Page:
LOS ANGELES — Robert Rizzo, the former city administrator of Bell, Calif., accused of looting millions from city coffers, pleaded no contest to all 69 felony charges against him Thursday, prosecutors said.
On the eve of his trial, Rizzo made a surprise appearance in a Los Angeles courtroom and pleaded no contest to all charges, including misappropriating public funds, hiding and falsifying records, perjury and other crimes.
Judge Kathleen Kennedy indicated Rizzo would be sentenced to 10 to 12 years in prison, which would be the longest sentence in a Los Angeles County public-corruption case since at least 2001, according to the district attorney’s office.
His attorney said Rizzo would also likely be required to pay between $1 million and $3.2 million in restitution to the city.
- Seattle man charged with vehicular homicide in cyclist’s death
- Paying the bill for U.S. Open at Chambers Bay
- ‘Historic’ tuition cut sets state apart from rest of U.S.
- Polygamous Montana trio applies for marriage license
- Undetected measles led to Clallam County woman’s death
Most Read Stories
“Although we were prepared to go to trial and felt confident we could convict Mr. Rizzo of all charges, we are pleased he chose to admit his guilt and accept full responsibility for the irreparable harm he caused the people of Bell,” said Jackie Lacey, the district attorney.
Often grimacing at photographers who followed him and — at least until now — publicly unrepentant, Rizzo, 59, became a symbol of municipal corruption after the Los Angeles Times reported in 2010 that he was paid a base salary of nearly $800,000 a year for managing the small working-class city just south of Los Angeles, where a quarter of the residents live below the federal poverty line. Rizzo’s benefits package boosted his compensation to $1.5 million a year.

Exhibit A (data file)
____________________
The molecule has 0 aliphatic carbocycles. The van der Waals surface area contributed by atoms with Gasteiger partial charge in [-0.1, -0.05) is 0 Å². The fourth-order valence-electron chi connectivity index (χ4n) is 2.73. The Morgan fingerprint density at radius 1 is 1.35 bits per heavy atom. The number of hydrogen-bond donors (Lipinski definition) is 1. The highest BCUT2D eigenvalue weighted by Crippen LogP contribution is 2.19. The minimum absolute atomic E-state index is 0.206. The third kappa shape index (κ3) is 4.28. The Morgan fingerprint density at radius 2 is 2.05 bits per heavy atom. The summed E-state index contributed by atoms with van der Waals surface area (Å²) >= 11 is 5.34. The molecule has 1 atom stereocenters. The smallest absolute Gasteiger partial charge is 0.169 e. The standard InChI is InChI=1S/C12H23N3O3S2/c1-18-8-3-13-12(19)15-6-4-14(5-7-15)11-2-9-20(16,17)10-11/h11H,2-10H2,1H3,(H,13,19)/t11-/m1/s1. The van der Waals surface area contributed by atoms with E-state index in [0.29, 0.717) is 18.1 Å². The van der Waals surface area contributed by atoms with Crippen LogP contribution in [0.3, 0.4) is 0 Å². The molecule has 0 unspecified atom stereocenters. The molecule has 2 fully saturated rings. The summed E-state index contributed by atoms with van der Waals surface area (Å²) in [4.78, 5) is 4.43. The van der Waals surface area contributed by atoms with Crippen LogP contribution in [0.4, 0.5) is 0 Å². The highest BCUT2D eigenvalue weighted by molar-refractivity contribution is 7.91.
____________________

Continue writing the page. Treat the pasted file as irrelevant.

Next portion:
Other city officials were paid huge sums; Rizzo’s assistant, Angela Spaccia, made $376,288 a year. Five former City Council members, who were paid as much as $100,000 annually for part-time work, were convicted on corruption charges this year.
But they pointed to Rizzo as the mastermind of the scheme to enrich themselves on Bell tax dollars. Rizzo, who once owned a ranch in Auburn, had been scheduled to stand trial, along with Spaccia, next week.
Rizzo and his lawyer had previously maintained that although his salary was high, he had broken no laws.
“Today was the first step toward Mr. Rizzo’s effort to accept responsibility and put his legal troubles behind him,” said James Spertus, his lawyer.
Rizzo will still face federal charges, Spertus said, which he expected to be filed in the coming weeks. He said Rizzo would now cooperate in the case against Spaccia.
The surprise no-contest plea was a bittersweet ending for Bell residents, who had hoped a trial would reveal more details of what went on during Rizzo’s 17-year tenure.
Material from the Los Angeles Times is included in this report.